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Coronavirus: a guide to the Self-employment Income Support Scheme (SEISS) and how to apply

3-minute read

Coronavirus: a guide to the Self-employment Income Support Scheme (SEISS) and how to apply
Lauren Hellicar

Lauren Hellicar

6 May 2020

The Self-employment Income Support Scheme (SEISS) is a temporary scheme set up by the government to help self-employed people survive the coronavirus pandemic.

It was initially set up for three months, but it may be extended.

What is the Self-employment Income Support Scheme (SEISS)?

The government’s Self-employment Income Support Scheme (SEISS) might be described as the self-employed version of the Coronavirus Job Retention Scheme (CJRS) for employed people.

While you’ll still owe Income Tax and National Insurance on any money you get through the SEISS, it’s a grant rather than a loan. This means you won’t need to pay it back.

How much do you get under the SEISS?

SEISS gives self-employed people and members of partnerships the following support:

  • 80 per cent of your average monthly trading profits (more on this below) for three months
  • up to a maximum of £7,500
  • a payment in one instalment, subject to Income Tax and self-employed National Insurance

How do I work out my trading profits for SEISS?

HMRC works out your average trading profit by taking your total trading profits or losses for tax years 2016-17 + 2017-18 + 2018-19 and dividing by three.

If you’re self-employed, HMRC will work out your trading profit after allowable business expenses. They’ll do this by adding any losses brought forward from previous tax years to the amount shown on your tax return as ‘total taxable profits from this business’.

If you’re a member of a partnership, HMRC will work out your share of the partnership’s profit after adjustments. They’ll do this by adding any losses brought forward from previous years to the amount shown as ‘your share of the total taxable profits from the partnership’s business’.

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Who can claim for SEISS?

The scheme has been set up to provide financial support to self-employed people and people in partnerships who’ve been ‘adversely affected’ by the coronavirus pandemic.

HMRC will work out if you’re eligible, but you can use the online eligibility checker to find out the likely outcome.

Make sure you have your Self Assessment Unique Taxpayer Reference (UTR) number and National Insurance number to hand.

You need to:

  • have traded in tax year 2018-19 and submitted your 2018-19 Self Assessment tax return on or before 23 April 2020
  • have traded in tax year 2019-20
  • intend to keep trading in tax year 2020-21
  • carry on a trade that’s been ‘adversely affected’ by coronavirus
  • take in trading profits of no more than £50,000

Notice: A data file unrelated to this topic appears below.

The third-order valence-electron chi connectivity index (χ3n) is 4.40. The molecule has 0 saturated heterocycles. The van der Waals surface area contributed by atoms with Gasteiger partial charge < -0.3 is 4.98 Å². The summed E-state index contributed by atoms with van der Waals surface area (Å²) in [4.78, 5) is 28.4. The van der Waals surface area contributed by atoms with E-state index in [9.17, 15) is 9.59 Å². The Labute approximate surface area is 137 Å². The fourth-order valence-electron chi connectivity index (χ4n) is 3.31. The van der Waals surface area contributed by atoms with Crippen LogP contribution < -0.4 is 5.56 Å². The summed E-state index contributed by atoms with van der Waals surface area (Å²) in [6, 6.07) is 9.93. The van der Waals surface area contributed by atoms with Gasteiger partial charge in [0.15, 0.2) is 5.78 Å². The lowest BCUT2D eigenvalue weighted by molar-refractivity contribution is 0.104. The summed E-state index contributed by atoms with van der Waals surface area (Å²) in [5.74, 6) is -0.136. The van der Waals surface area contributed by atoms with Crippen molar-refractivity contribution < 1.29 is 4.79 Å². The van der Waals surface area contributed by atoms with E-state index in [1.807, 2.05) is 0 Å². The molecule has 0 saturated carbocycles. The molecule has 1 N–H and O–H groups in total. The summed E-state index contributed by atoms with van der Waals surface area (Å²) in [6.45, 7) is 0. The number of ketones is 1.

• make more than half of your income from being self-employed

If you didn’t submit your 2018-19 Self Assessment tax return by 23 April 2020 you won’t be able to claim SEISS.

What does ‘adversely affected by coronavirus’ mean?

According to the government website, ‘adversely affected’ means, for example:

You can’t work because:

  • you’re shielding
  • you’re self-isolating
  • you’re on sick leave because of coronavirus
  • you have caring responsibilities because of coronavirus

You’ve reduced or temporarily stopped trading because:

  • your supply chain has been interrupted
  • you have fewer or no customers or clients
  • your staff can’t come in to work

How do I apply for the SEISS?

The government website says you’ll be able to use the online service from 13 May 2020. If you’re eligible, you’ll be told the date you’ll be able to claim from.

Make sure you have the following information to hand when you claim:

  • Self Assessment UTR
  • National Insurance number
  • Government Gateway user ID and password
  • bank account number and sort code (which must accept BACS payments)

When will SEISS payments be paid?

You’ll find out whether you’ll get the grant as soon as you’ve made your SEISS claim. If they approve your claim, the money should come through within six working days.

Make sure you keep a copy of all records associated with your claim, the same as you would for all your other self-employed records. You should keep a record of:

  • the amount you claimed
  • your claim reference number
  • evidence that your business has been adversely affected by coronavirus

This is so you can report your grant:

  • on your Self Assessment tax return
  • as self-employed income if you claim Universal Credit
  • as self-employed income if you claim tax credits

Can I keep working if I get SEISS?

Unlike furloughed employees under the CJRS, the SEISS allows self-employed people to continue working. You’re also free to start a new trade, employment, volunteering, or be an armed forces reservist.

What if I don’t qualify for Self-employment Income Support?

You can read about other financial help you may be eligible for in our article on coronavirus support for small business and the self-employed. We’ve also got a guide to small business grants if you’re looking specifically for funding you don’t have to pay back.

Was this article helpful? Use the comments section to let us know if there are any other SEISS questions you’d like us to find the answers to.

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